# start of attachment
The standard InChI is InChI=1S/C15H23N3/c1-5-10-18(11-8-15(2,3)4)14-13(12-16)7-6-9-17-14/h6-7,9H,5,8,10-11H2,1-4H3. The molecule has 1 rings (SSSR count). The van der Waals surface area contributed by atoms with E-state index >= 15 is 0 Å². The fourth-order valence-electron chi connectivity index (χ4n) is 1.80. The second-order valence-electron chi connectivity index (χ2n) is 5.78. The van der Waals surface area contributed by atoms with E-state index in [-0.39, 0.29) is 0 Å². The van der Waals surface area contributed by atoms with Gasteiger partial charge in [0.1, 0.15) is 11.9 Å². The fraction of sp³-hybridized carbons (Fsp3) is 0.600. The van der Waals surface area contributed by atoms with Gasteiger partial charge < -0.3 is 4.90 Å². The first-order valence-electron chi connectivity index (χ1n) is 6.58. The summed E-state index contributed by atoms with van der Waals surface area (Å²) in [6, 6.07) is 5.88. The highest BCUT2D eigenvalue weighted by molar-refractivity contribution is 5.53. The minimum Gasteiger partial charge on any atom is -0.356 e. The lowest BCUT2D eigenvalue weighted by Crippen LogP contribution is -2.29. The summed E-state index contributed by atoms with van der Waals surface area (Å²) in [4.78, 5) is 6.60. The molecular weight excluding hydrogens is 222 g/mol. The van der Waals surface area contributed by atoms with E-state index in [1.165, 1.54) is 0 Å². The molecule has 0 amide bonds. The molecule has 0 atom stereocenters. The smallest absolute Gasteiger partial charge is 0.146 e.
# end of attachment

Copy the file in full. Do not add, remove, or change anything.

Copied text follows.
The standard InChI is InChI=1S/C15H23N3/c1-5-10-18(11-8-15(2,3)4)14-13(12-16)7-6-9-17-14/h6-7,9H,5,8,10-11H2,1-4H3. The molecule has 1 rings (SSSR count). The van der Waals surface area contributed by atoms with E-state index >= 15 is 0 Å². The fourth-order valence-electron chi connectivity index (χ4n) is 1.80. The second-order valence-electron chi connectivity index (χ2n) is 5.78. The van der Waals surface area contributed by atoms with E-state index in [-0.39, 0.29) is 0 Å². The van der Waals surface area contributed by atoms with Gasteiger partial charge in [0.1, 0.15) is 11.9 Å². The fraction of sp³-hybridized carbons (Fsp3) is 0.600. The van der Waals surface area contributed by atoms with Gasteiger partial charge < -0.3 is 4.90 Å². The first-order valence-electron chi connectivity index (χ1n) is 6.58. The summed E-state index contributed by atoms with van der Waals surface area (Å²) in [6, 6.07) is 5.88. The highest BCUT2D eigenvalue weighted by molar-refractivity contribution is 5.53. The minimum Gasteiger partial charge on any atom is -0.356 e. The lowest BCUT2D eigenvalue weighted by Crippen LogP contribution is -2.29. The summed E-state index contributed by atoms with van der Waals surface area (Å²) in [4.78, 5) is 6.60. The molecular weight excluding hydrogens is 222 g/mol. The van der Waals surface area contributed by atoms with E-state index in [1.165, 1.54) is 0 Å². The molecule has 0 amide bonds. The molecule has 0 atom stereocenters. The smallest absolute Gasteiger partial charge is 0.146 e.